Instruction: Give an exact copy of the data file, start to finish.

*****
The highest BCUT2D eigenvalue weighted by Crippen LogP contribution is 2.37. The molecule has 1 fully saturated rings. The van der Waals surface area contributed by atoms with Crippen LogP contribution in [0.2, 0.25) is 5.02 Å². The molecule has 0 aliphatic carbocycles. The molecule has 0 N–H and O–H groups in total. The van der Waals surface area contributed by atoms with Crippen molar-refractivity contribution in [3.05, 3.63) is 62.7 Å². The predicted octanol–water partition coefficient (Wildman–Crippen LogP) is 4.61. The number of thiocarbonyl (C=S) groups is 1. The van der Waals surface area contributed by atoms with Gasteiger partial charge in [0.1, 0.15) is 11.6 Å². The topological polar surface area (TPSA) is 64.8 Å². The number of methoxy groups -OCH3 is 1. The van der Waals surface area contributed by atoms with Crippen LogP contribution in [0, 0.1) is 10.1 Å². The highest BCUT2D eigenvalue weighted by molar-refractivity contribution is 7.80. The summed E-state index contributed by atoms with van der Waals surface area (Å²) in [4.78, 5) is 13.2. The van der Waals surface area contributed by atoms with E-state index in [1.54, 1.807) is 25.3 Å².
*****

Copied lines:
The highest BCUT2D eigenvalue weighted by Crippen LogP contribution is 2.37. The molecule has 1 fully saturated rings. The van der Waals surface area contributed by atoms with Crippen LogP contribution in [0.2, 0.25) is 5.02 Å². The molecule has 0 aliphatic carbocycles. The molecule has 0 N–H and O–H groups in total. The van der Waals surface area contributed by atoms with Crippen molar-refractivity contribution in [3.05, 3.63) is 62.7 Å². The predicted octanol–water partition coefficient (Wildman–Crippen LogP) is 4.61. The number of thiocarbonyl (C=S) groups is 1. The van der Waals surface area contributed by atoms with Gasteiger partial charge in [0.1, 0.15) is 11.6 Å². The topological polar surface area (TPSA) is 64.8 Å². The number of methoxy groups -OCH3 is 1. The van der Waals surface area contributed by atoms with Crippen LogP contribution in [0, 0.1) is 10.1 Å². The highest BCUT2D eigenvalue weighted by molar-refractivity contribution is 7.80. The summed E-state index contributed by atoms with van der Waals surface area (Å²) in [4.78, 5) is 13.2. The van der Waals surface area contributed by atoms with E-state index in [1.54, 1.807) is 25.3 Å².